The Queensland government has recently released a report finding koala populations, in the south east of the state, have declined by 80%.
According to the ABC ” . . . State Environment Minister Steven Miles has flagged a plan to establish an expert panel to point policy in the right direction.”
Minister Miles is quoted saying: ” . . . I think it’s time for an honest conversation with policy makers but also the public about what we think it will take to protect koalas. The alternative is doing what other governments have done, proclaim a solution then realise it’s not working. We need to determine some new action and it’s very much our intention to begin that in months not years.”
I couldn’t agree more about the need for an honest conversation about koalas. Along those lines, the notion of an expert panel has also been suggested, but is yet to eventuate. In part this may stem from the widely held belief that ‘protecting’ koalas can be achieved merely by stopping logging, even though the evidence proves otherwise.
Another impediment is the notion that re-vegetation will benefit koalas. The graphic above is a breakdown of the Clean Energy Regulator’s third Emissions Reduction Fund auction, held last month.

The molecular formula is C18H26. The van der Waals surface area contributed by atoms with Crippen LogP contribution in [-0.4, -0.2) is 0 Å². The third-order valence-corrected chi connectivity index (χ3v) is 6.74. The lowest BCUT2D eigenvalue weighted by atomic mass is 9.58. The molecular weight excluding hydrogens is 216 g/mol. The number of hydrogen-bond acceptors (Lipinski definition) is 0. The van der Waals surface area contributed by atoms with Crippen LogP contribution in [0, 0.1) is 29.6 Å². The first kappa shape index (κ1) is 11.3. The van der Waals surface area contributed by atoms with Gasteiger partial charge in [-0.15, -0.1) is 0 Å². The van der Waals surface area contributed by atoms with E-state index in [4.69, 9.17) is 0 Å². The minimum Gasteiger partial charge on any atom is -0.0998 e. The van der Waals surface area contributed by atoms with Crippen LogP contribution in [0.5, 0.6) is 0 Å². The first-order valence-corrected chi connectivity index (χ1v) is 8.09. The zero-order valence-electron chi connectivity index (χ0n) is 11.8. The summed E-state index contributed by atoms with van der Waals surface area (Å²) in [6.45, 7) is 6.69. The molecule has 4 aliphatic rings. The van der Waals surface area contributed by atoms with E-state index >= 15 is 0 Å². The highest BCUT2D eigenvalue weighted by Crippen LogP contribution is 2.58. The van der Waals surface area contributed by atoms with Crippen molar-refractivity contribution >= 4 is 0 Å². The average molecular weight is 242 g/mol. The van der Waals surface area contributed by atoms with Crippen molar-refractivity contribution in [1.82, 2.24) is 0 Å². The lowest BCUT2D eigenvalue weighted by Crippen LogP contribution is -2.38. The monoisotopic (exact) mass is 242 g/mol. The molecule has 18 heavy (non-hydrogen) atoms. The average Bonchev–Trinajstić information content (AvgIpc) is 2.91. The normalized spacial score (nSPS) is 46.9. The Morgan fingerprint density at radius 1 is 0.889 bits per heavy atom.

Locally, the Bega District News ran a story about Far South Coast Landcare, moving into new premises. It referred to one of the organisations long-term projects, ‘the planting of 13,000 trees by children to re-vegetate a river corridor between Gulaga and Biamanga national parks’.
According to coordinator Dean Turner, “ . . . From all the survey work done over the last seven years we’ve got a lot of data about what is needed.” This statement would seem to be code for- ‘we planted the former primary koala feed trees but they didn’t grow’. As I understand it, secondary feed species trees are now being planted, although as soils limitations are not a consideration, there is no information to suggest these trees will either grow or be suitable for koalas.
A major difference between the various state and federal re-vegetation projects would seem to be the level of reporting. For projects that ‘Plant seeds or seedlings on cleared land to establish a permanent forest’, the Clean Energy Regulator requires actual measurements, in combination with computer based ‘Reforestation Modelling Tools’. However, there appears to be no such requirement for federal Bio-fund projects or state government funded projects, even though it is all public money.
It may be a rash and perhaps bold thought, but a consistent approach could be a ‘new action’ that policy makers could try. Of course locally it would require considering whether Forestry’s 1997 koala recovery plan remains the best approach, given it is consistently wrong.